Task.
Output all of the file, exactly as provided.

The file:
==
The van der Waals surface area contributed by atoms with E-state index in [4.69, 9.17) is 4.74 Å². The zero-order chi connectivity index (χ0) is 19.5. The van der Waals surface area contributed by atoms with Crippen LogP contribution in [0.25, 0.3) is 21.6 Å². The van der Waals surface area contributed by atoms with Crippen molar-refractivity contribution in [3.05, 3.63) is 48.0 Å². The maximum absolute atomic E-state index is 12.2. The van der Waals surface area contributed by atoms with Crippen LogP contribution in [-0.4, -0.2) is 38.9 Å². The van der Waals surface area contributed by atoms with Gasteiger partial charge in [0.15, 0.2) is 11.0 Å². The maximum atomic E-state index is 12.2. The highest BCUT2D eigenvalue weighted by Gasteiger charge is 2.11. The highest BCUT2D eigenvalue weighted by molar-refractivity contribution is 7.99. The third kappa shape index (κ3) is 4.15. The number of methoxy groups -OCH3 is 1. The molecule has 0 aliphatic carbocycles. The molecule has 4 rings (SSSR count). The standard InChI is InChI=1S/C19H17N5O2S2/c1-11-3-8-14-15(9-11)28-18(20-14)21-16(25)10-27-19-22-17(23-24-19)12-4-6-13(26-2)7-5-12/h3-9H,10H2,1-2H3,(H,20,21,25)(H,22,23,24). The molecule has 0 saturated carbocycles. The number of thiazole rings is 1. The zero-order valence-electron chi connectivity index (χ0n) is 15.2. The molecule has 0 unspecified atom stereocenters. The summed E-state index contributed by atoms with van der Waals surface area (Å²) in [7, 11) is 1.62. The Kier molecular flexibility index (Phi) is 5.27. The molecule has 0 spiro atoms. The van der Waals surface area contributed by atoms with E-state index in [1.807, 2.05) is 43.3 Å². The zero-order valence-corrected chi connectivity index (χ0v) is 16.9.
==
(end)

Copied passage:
The van der Waals surface area contributed by atoms with E-state index in [4.69, 9.17) is 4.74 Å². The zero-order chi connectivity index (χ0) is 19.5. The van der Waals surface area contributed by atoms with Crippen LogP contribution in [0.25, 0.3) is 21.6 Å². The van der Waals surface area contributed by atoms with Crippen molar-refractivity contribution in [3.05, 3.63) is 48.0 Å². The maximum absolute atomic E-state index is 12.2. The van der Waals surface area contributed by atoms with Crippen LogP contribution in [-0.4, -0.2) is 38.9 Å². The van der Waals surface area contributed by atoms with Gasteiger partial charge in [0.15, 0.2) is 11.0 Å². The maximum atomic E-state index is 12.2. The highest BCUT2D eigenvalue weighted by Gasteiger charge is 2.11. The highest BCUT2D eigenvalue weighted by molar-refractivity contribution is 7.99. The third kappa shape index (κ3) is 4.15. The number of methoxy groups -OCH3 is 1. The molecule has 0 aliphatic carbocycles. The molecule has 4 rings (SSSR count). The standard InChI is InChI=1S/C19H17N5O2S2/c1-11-3-8-14-15(9-11)28-18(20-14)21-16(25)10-27-19-22-17(23-24-19)12-4-6-13(26-2)7-5-12/h3-9H,10H2,1-2H3,(H,20,21,25)(H,22,23,24). The molecule has 0 saturated carbocycles. The number of thiazole rings is 1. The zero-order valence-electron chi connectivity index (χ0n) is 15.2. The molecule has 0 unspecified atom stereocenters. The summed E-state index contributed by atoms with van der Waals surface area (Å²) in [7, 11) is 1.62. The Kier molecular flexibility index (Phi) is 5.27. The molecule has 0 spiro atoms. The van der Waals surface area contributed by atoms with E-state index in [1.807, 2.05) is 43.3 Å². The zero-order valence-corrected chi connectivity index (χ0v) is 16.9.